“Quick! Bring out the best robe and put it on him”

The son returns to his father’s house and cries : “Father, I have sinned against heaven and against you. I am no longer deserve to be called your son. Treat me as one of your paid servants”… But the father ran, he ran from far off: “While we were yet sinners, Christ died for us” (Rom 5:8). The father ran… in the person of the Son when he came down from heaven to earth through him. “The Father who sent me is with me,” says the Son in the gospel (cf. Jn 16:32). He threw his arms around him: he threw himself even as far as ourselves when, in Christ, his whole divinity came down from heaven and made its home in our flesh. And he kissed him tenderly. When? “When mercy and truth met; justice and peace embraced” (Ps 84[85]:11).

He made them give him a festal robe, the one that Adam lost, the eternal glory of immortality. He put a ring on his finger, the ring of honor, his title of liberty, the special seal of the spirit, the sign of faith, firstfruit of the heavenly wedding. Listen to Paul the apostle: “I have betrothed you to one husband to present you to Christ as a pure virgin” (2Cor 11:2). And he made him put sandals on his feet: that our feet might be shod when we preach the good news of the Gospel, that “the feet of those who announce the good news of peace” might be blessed” (Is 52:7; Rom 10:15).

Then he had the fattened calf slaughtered for him… The calf was slaughtered at the father’s command because Christ, who is God and Son of God, could not be killed except by the Father’s will. Listen to the apostle Paul once more: “He did not spare his own Son but delivered him up for us all” (Rom 8:32).

©Evangelizo.org 2001-2016


Twenty-fourth Sunday in Ordinary Time – Year C

11 September 2016

Saints of the day

St. Paphnutius,

Bishop (4th century)

Image: N/a

(4th centtury)

        The holy confessor Paphnutius was an Egyptian, and after having spent several years in the desert, under the direction of the great St. Antony, was made bishop in Upper Thebais. He was one of those confessors who, under the tyrant Maximin Daia, lost their right eye, and were afterward sent to work in the mines. Peace being restored to the Church, Paphnutius returned to his flock. The Arian heresy being broached in Egypt, he was one of the most zealous in defending the Catholic faith, and for his eminent sanctity and the glorious title of confessor (or one who had confessed the Faith before the persecutors and under torments) was highly considered in the great Council of Nice. Constantine the Great, during the celebration of that synod, sometimes conferred privately with him in his palace, and never dismissed him without kissing respectfully the place which had once held the eye he had lost for the Faith.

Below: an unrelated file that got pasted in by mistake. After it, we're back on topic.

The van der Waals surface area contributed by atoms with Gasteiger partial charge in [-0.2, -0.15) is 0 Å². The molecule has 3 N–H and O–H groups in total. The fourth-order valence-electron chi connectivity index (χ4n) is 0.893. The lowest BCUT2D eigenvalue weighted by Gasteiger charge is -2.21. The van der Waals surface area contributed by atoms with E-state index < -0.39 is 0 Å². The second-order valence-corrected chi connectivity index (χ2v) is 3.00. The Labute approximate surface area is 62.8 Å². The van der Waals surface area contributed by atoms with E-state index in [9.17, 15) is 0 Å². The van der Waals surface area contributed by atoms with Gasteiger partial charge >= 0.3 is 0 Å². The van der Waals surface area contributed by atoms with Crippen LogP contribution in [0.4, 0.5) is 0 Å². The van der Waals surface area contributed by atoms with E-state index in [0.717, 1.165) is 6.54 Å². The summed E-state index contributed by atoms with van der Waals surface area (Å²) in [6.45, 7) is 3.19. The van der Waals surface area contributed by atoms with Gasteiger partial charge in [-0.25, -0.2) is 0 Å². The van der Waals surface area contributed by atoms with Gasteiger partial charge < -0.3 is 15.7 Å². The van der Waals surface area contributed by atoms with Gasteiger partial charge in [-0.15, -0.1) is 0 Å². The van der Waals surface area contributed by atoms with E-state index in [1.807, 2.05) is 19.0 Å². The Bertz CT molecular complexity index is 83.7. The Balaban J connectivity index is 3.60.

St. Paphnutius remained always in a close union with St. Athanasius, and accompanied him to the Council of Tyre, in 335, where they found much the greater part of that assembly to be professed Arians. Seeing Maximus, Bishop of Jerusalem, among them, Paphnutius took him by the hand, led him out, and told him he could not see that any who bore the same marks as he in defence of the Faith should be seduced and imposed upon by persons who were resolved to oppress the most strenuous assertor of its fundamental article. We have no particular account of the death of St. Paphnutius, but his name stands in the Roman Martyrology on the 11th of September.

©Evangelizo.org 2001-2016


Twenty-fourth Sunday in Ordinary Time – Year C

11 September 2016

Saints of the day

Sts. Protus & Hyacinth,

Martyrs († c. 260)


Saints Protus and Hyacinth
(† c. 260)


        At Rome, on the old Salarian Way in the cemetery of Basilla, the birthday of the holy martyrs Protus and Hyacinth, brothers, and eunuchs in the service of blessed Eugenia. 

        They were arrested in the time of Emperor Gallienus on the charge of being Christians, and urged to offer sacrifice to the gods.  Because they refused, they were most severely scourged and finally beheaded.

The Roman Martyrology


May the precious witness of your blessed Martyrs,
Protus and Hyacinth,
comfort us, O Lord,
and may their kind intercession continually protect  us

The Roman  Breviary





©Evangelizo.org 2001-2016
















“Go into the whole world and proclaim the Gospel to every creature.”

Mark 16:15-20


“I am with you always, until the end of the age.”

Matthew 28:20.


Be merciful, just as your Father is merciful


“This is my commandment:

love one another as I love you.”